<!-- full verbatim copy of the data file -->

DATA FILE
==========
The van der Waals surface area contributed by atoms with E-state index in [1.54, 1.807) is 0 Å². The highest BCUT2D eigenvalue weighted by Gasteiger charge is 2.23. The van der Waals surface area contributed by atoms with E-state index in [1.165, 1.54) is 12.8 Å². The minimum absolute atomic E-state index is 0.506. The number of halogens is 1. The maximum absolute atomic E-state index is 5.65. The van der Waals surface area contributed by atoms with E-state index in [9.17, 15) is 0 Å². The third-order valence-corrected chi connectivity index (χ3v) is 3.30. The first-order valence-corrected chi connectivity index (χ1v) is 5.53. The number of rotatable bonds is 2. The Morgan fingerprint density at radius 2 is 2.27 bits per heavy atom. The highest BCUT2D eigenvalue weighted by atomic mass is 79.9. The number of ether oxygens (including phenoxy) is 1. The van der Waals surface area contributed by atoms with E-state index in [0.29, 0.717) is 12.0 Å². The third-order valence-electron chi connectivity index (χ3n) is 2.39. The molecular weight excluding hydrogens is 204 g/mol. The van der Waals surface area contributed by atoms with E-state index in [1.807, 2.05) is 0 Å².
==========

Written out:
The van der Waals surface area contributed by atoms with E-state index in [1.54, 1.807) is 0 Å². The highest BCUT2D eigenvalue weighted by Gasteiger charge is 2.23. The van der Waals surface area contributed by atoms with E-state index in [1.165, 1.54) is 12.8 Å². The minimum absolute atomic E-state index is 0.506. The number of halogens is 1. The maximum absolute atomic E-state index is 5.65. The van der Waals surface area contributed by atoms with E-state index in [9.17, 15) is 0 Å². The third-order valence-corrected chi connectivity index (χ3v) is 3.30. The first-order valence-corrected chi connectivity index (χ1v) is 5.53. The number of rotatable bonds is 2. The Morgan fingerprint density at radius 2 is 2.27 bits per heavy atom. The highest BCUT2D eigenvalue weighted by atomic mass is 79.9. The number of ether oxygens (including phenoxy) is 1. The van der Waals surface area contributed by atoms with E-state index in [0.29, 0.717) is 12.0 Å². The third-order valence-electron chi connectivity index (χ3n) is 2.39. The molecular weight excluding hydrogens is 204 g/mol. The van der Waals surface area contributed by atoms with E-state index in [1.807, 2.05) is 0 Å².